Robert Heinlein qualifies as one of my favorite authors of all time, and certainly my favorite science fiction author. Part of the reason for that is the quality of his writing and depth of his characters — you can’t get any deeper and more complex than Lazarus Long, a man who cannot die — and part of is because, as a recent Reason Magazine article pointed out he was willing to challenge conventional thinking in politics, religion, social customs, and just about every other topic. Since I encountered Heinlein right around the time I was first becoming interested in libertarian ideas, the attraction was quite obvious.
Which is what makes For Us, The Living so interesting. It was Heinlein’s first novel-length work and, until 2004, it had gone unpublished largely at the request of the author and his wife Virginia. It was only after Virginia Heinlein died in 2003 that the Heinlein estate approved the release of the book.
The plot of the book is similar to many other science fiction novels of the early 20th Century. A man from the past, in this case 1939, finds himself catapulted nearly 150 years in the future to the year 2086. The majority of the book, which consists largely of dialogs between our time traveler and other characters, takes the form of dialogs where the man of 1939 attempts to understand the many ways in which the world has changed. This allows Heinlein to put forward his ideas on issues ranging from politics to religion to banking, male-female relationships, and individual rights.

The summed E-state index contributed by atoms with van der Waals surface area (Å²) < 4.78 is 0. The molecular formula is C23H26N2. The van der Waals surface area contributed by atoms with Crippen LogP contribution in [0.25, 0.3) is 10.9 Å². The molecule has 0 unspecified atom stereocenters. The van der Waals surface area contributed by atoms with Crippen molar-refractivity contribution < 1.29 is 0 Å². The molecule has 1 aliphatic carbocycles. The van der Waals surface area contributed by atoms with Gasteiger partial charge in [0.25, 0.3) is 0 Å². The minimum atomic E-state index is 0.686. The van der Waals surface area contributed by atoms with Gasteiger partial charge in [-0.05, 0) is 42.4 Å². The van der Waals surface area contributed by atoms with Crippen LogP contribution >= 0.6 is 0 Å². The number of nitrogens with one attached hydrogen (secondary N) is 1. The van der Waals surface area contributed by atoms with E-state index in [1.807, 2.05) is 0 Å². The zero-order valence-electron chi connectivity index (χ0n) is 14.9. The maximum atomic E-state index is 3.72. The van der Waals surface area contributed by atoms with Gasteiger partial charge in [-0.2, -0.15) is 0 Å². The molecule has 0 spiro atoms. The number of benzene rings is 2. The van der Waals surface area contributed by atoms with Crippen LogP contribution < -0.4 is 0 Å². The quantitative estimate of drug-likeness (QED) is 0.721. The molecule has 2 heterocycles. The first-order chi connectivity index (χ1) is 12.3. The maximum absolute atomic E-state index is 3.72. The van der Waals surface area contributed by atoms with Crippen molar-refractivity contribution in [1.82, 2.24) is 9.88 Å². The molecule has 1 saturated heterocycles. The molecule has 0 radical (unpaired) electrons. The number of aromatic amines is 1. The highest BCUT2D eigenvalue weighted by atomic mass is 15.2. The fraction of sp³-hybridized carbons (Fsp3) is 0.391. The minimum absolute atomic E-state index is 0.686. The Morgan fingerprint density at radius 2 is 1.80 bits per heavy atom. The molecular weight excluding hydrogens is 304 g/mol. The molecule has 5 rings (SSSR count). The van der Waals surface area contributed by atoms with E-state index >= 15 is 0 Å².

If you’re familiar with Heinlein, there’s alot about this book that will seem familiar to you. There are elements of Time Enough For Love in his discussions about social customs and male-female relationships in 2086, elements of Stranger in a Strange Land in his discussion about religion, and elements of The Moon Is A Harsh Mistress in his politics.
There are some differences too, though. This isn’t the same Robert Heinlein who called himself a radical libertarian in the 1960s. This is the guy who had spent time with, and was a fan of Upton Sinclair, and avowed socialist, and there are elements of this early version of Heinlein’s political and economic views in what he has to say about economics and banking.
You may have noticed that I haven’t talked much about the plot. That’s because it’s really pretty thin. For the most part, the characters and the environment they are in serve as a stage upon which Heinlein can put forward his early version of a utopian society. For that reason, this is not the novel to read if you’ve haven’t read Heinlein before. This is really something that will be of interest mostly to fans of Heinlein who will recognize in this first novel elements of what was to come. And, if the writing isn’t up to par in some places and the characters are thin, maybe that explains why Heinlein choose to never have it published even after he had achieved fame.
For Us, The Living is best viewed, then, as the beginning of what was to become a truly amazing writing career.